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The design of government portfolios – that is, the distribution of competencies among government ministries and office holders – has been largely ignored in the study of executive and coalition politics. This article argues that portfolio design is a substantively and theoretically relevant phenomenon that has major implications for the study of institutional design and coalition politics. The authors use comparative data on portfolio design reforms in nine Western European countries since the 1970s to demonstrate how the design of government portfolios changes over time. Specifically, they show that portfolios are changed frequently (on average about once a year) and that such shifts are more likely after changes in the prime ministership or the party composition of the government. These findings suggest a political logic behind these reforms based on the preferences and power of political parties and politicians. They have major implications for the study of institutional design and coalition politics.
While it is impossible to summarize the findings of this book, a few observations, points of interest, can be made. First of all, a few words on the customary law status of the modes of liability and inchoate concepts of liability that we discuss.
Historically, aiding and abetting, as such, was not included in the Charter of the Nuremberg Tribunal or the Charter of the Tokyo Tribunal. Rather, Control Council Law No. 10 first provided for the criminal prosecution of persons who were ‘accessor[ies] to the commission of any … crime or ordered or abetted the same’. Oddly, aiding and abetting was also not explicitly included in the 1950 Nuremberg Principles or the 1954 ILC Draft Code of Crimes – in both documents ‘complicity’ is employed – but it reappeared in Article 3(2) of the 1991 ILC Draft Code of Crimes and in Article 2(3)(d) of the 1996 ILC Draft Code of Crimes. Nonetheless, it is now consistently found in the Statutes of all modern international criminal tribunals.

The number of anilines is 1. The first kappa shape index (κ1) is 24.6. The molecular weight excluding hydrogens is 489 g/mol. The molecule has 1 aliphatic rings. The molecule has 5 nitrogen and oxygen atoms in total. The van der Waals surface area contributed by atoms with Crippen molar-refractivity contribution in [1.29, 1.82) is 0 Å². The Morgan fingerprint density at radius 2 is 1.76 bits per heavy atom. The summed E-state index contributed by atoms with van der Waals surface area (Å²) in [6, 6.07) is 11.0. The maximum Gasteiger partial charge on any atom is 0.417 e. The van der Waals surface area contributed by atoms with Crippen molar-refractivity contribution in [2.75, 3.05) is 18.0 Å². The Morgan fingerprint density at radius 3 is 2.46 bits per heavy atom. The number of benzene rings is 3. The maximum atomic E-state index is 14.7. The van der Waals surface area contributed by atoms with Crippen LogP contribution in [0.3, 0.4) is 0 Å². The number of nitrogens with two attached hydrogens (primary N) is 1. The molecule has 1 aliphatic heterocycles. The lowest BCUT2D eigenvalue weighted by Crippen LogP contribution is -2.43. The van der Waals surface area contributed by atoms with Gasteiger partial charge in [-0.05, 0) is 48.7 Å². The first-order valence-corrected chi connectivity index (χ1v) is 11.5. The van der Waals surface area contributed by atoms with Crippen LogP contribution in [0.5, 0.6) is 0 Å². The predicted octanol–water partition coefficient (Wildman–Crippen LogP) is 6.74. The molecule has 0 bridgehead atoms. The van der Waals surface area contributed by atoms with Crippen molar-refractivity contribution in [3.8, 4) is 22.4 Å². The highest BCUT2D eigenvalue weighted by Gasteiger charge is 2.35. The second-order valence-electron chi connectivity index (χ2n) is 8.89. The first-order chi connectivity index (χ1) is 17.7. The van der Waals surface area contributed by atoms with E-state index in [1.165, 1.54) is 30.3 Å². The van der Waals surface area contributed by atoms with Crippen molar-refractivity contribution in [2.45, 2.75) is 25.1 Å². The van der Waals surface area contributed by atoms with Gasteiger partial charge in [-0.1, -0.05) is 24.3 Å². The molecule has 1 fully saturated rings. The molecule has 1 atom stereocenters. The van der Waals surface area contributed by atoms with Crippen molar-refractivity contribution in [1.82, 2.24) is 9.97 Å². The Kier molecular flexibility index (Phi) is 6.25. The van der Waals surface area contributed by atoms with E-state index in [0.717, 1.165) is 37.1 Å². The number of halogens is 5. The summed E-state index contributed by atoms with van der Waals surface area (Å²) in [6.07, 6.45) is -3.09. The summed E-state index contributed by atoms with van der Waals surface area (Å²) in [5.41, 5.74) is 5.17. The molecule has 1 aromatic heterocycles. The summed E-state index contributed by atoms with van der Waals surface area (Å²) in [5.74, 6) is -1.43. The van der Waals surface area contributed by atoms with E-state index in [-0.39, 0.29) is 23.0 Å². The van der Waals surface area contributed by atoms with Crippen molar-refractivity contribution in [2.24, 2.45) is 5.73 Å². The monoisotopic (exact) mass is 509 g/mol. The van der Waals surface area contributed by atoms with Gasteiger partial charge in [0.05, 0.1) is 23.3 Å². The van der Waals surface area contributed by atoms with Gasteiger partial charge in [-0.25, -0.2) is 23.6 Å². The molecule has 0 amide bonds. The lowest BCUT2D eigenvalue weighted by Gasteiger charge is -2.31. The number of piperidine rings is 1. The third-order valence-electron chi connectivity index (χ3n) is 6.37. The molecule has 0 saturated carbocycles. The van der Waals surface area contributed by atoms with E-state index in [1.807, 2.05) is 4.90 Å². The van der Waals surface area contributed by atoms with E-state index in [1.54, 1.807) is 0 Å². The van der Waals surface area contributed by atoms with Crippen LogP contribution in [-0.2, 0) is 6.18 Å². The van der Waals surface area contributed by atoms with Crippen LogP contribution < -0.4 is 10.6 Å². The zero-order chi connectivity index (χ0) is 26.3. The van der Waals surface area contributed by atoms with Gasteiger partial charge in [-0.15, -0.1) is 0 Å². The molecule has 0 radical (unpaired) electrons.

Criminal responsibility for contributing to a group acting with a common purpose is a key – yet controversial – issue in ICL. On the one hand, it is well-known that international crimes are normally committed by groups of people acting pursuant to joint plans or agreements. This calls for liability theories that establish responsibility based on the accused’s participation in a collective criminal effort. On the other hand, the principles of individual criminal responsibility and personal guilt proscribe the attribution of crimes committed by others to the accused merely because of his/her membership in a group or organization.
Commission is a well-established form of liability in ICL. In the Tadić Appeal Judgment, the ICTY confirmed that commission is first and foremost ‘the physical perpetration … by the offender himself’. Additionally, multiple other forms of commission exist, some of which do not necessarily require that a perpetrator commit a physical offence directly.